Indigenous cultures celebrated at Royal Roads
Hundreds gathered on the shores of the Esquimalt Lagoon at Royal Roads University Thursday to celebrate National Indigenous Peoples Day on the traditional lands of the Xwesepsum (Esquimalt) and Lkwungen (Songhees) ancestors and families.
The day began with the unveiling of an interpretive audio box on Charlie’s Trail near the intersection of University Drive and College Drive. The project, made possible thanks to the generosity of long-time Royal Roads donor Sue Johnson, is part of a Lkwungen language restoration project on campus. The tracks, recorded in both Lkwungen and English, allow trail goers to learn about the trees and plants found along the trail while helping preserve the language first spoken on this land.
The eight tracks were recorded by Ed Thomas (Seenupin) of the Esquimalt Nation and Elder Elmer Seniemten George of the Songhees Nation. George is the last fluent speaker of the Lkwungen language.
“Charlie’s Trail is peaceful, it’s calm and it makes you think about where you are, and what this place means” said Royal Roads President and Vice-Chancellor Allan Cahoon. “This is a special place in which we can learn from the environment. Thanks to Sue, Elmer and Ed, now we have an opportunity to know even more about that.”
The National Indigenous Peoples Day celebrations at Royal Roads featured canoe races, traditional drumming, dance and song. The day is dedicated to celebrating Indigenous cultural heritage and unity, said Asma-na-hi Antoine, manager of Indigenous Education and Student Services.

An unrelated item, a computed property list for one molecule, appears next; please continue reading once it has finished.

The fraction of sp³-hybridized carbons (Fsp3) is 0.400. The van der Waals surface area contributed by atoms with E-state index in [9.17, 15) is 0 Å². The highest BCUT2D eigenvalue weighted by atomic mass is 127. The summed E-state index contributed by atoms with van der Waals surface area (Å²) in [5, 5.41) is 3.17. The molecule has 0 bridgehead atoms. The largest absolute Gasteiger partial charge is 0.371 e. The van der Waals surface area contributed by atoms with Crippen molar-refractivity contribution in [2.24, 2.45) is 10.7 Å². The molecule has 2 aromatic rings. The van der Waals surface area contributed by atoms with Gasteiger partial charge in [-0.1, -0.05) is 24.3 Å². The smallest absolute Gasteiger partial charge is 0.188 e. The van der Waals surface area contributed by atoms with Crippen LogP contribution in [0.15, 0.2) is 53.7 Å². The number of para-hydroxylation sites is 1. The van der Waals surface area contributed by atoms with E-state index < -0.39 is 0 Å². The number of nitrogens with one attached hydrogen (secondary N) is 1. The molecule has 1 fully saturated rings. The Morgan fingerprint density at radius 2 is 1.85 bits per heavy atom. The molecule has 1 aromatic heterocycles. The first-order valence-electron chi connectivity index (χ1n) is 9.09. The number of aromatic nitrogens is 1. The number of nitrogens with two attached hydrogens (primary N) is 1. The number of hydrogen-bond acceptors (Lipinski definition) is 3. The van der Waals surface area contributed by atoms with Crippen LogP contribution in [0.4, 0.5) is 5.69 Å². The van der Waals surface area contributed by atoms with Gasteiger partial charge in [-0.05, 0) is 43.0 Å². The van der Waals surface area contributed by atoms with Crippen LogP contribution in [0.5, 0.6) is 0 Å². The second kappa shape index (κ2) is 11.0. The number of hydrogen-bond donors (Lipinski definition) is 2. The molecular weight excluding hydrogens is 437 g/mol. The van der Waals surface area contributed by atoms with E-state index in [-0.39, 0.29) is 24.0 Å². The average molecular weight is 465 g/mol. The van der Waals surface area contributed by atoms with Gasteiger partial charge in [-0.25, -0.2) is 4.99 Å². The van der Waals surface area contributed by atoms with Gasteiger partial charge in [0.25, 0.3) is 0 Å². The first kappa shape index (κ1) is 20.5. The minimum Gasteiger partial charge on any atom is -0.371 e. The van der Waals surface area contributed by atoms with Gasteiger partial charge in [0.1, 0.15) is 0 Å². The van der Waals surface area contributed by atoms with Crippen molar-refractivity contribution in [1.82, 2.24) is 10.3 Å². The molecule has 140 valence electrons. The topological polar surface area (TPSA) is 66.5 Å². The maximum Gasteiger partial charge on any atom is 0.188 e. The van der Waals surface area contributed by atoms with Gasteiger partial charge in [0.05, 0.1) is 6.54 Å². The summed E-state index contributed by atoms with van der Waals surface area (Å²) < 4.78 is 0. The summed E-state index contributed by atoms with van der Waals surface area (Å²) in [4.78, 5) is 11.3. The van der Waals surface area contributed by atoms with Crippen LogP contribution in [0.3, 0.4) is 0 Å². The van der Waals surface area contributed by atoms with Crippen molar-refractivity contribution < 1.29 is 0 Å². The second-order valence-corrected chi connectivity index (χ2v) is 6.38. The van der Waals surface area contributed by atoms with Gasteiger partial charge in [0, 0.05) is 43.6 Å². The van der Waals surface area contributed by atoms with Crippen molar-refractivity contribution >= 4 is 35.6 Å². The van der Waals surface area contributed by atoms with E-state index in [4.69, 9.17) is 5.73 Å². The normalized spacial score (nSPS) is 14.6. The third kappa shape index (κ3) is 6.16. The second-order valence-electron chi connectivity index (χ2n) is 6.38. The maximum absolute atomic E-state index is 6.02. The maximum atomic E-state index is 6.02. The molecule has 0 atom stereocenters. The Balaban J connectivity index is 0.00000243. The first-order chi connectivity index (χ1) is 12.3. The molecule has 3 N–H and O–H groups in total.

“It’s about bringing the Indigenous and non-Indigenous community together to celebrate what reconciliation is and have that practice and have that opportunity to really respect each other’s company and values,” she said.
A traditional canoe protocol practice, led by Songhees Nation Elder Butch Dick, kicked off the event. Eight canoe families requested permission to land on the shore. Paddlers included BC Premier John Horgan, Minister of Indigenous Relations and Reconciliation Scott Fraser as well as representatives from Royal Roads, the University of Victoria, Camosun College, the RCMP, the Métis Nation, Shoreline Middle School, Cowichan Nation and the All Nations Women for Education and Reconciliation Group.
“These waterways were the roadway for Indigenous people to travel by canoe from community to community,” Antoine said. “When you’d arrive, the protocol is to state your intention and ask for permission to come ashore. This protocol practice is a small sign of respect towards reconciliation.”
About 800 students from school districts 61, 62 and 63 took part in a range of activities from field games, to fry bread-making, crafts and performances.
Esquimalt Hereditary Chief Edward Thomas said the lighthearted and celebratory day is a time to share stories, lessons, ceremony and song.
“To be able to celebrate a day, a people that have had so much happen to them due to generations—we can’t keep that hurt and anger. It’s time to start living, learning and sharing who we are as a people,” he said.
Colourful and lively performances delighted crowds, including performances by the Esquimalt Singers and Dancers, the Lkwungen Singers and Dancers and by Alex Wells, a hoop dancer from Lil’wat Nation. Wells has performed around the world, including at the Winter 2010 Olympic opening and closing ceremonies.
Thomas said music harbours important stories about past journeys and ceremonies.
“There’s history in those songs. It’s not just beating a drum and making noise. That music tells a story. Hopefully we can build more of these days where we can share who we are and share those stories.”
The event was co-hosted by Royal Roads University, the Ministry of Indigenous Relations and Reconciliation, the University of Victoria and Camosun College, with support from the Indigenous Sport, Physical Activity and Recreation Council (ISPARC) and Power to Be.